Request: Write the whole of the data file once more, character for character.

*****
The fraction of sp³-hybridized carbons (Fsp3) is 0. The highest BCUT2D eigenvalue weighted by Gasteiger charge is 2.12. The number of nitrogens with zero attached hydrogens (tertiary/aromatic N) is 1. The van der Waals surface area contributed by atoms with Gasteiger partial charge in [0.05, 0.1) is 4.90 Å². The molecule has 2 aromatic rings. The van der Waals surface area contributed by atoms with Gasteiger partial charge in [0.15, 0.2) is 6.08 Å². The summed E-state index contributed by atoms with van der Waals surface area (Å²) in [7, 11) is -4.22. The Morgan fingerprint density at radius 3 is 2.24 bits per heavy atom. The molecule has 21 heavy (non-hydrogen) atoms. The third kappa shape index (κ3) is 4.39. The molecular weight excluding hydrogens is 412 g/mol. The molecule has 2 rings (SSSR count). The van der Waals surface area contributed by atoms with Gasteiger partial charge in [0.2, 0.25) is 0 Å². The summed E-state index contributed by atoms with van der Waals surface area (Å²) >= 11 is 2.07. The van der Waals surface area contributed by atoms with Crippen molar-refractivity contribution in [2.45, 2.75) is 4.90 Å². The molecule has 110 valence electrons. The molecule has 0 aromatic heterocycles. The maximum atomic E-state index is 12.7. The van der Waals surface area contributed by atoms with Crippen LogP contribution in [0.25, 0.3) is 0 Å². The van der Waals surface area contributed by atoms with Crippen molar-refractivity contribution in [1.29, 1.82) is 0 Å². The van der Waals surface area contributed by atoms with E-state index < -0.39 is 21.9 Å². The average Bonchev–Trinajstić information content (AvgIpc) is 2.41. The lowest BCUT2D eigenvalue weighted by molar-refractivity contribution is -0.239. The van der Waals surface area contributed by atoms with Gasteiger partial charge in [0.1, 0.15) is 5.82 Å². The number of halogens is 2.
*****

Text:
The fraction of sp³-hybridized carbons (Fsp3) is 0. The highest BCUT2D eigenvalue weighted by Gasteiger charge is 2.12. The number of nitrogens with zero attached hydrogens (tertiary/aromatic N) is 1. The van der Waals surface area contributed by atoms with Gasteiger partial charge in [0.05, 0.1) is 4.90 Å². The molecule has 2 aromatic rings. The van der Waals surface area contributed by atoms with Gasteiger partial charge in [0.15, 0.2) is 6.08 Å². The summed E-state index contributed by atoms with van der Waals surface area (Å²) in [7, 11) is -4.22. The Morgan fingerprint density at radius 3 is 2.24 bits per heavy atom. The molecule has 21 heavy (non-hydrogen) atoms. The third kappa shape index (κ3) is 4.39. The molecular weight excluding hydrogens is 412 g/mol. The molecule has 2 rings (SSSR count). The van der Waals surface area contributed by atoms with Gasteiger partial charge in [0.2, 0.25) is 0 Å². The summed E-state index contributed by atoms with van der Waals surface area (Å²) >= 11 is 2.07. The van der Waals surface area contributed by atoms with Crippen molar-refractivity contribution in [2.45, 2.75) is 4.90 Å². The molecule has 110 valence electrons. The molecule has 0 aromatic heterocycles. The maximum atomic E-state index is 12.7. The van der Waals surface area contributed by atoms with Crippen LogP contribution in [0.25, 0.3) is 0 Å². The van der Waals surface area contributed by atoms with Crippen molar-refractivity contribution in [1.29, 1.82) is 0 Å². The van der Waals surface area contributed by atoms with E-state index < -0.39 is 21.9 Å². The average Bonchev–Trinajstić information content (AvgIpc) is 2.41. The lowest BCUT2D eigenvalue weighted by molar-refractivity contribution is -0.239. The van der Waals surface area contributed by atoms with Gasteiger partial charge in [0.1, 0.15) is 5.82 Å². The number of halogens is 2.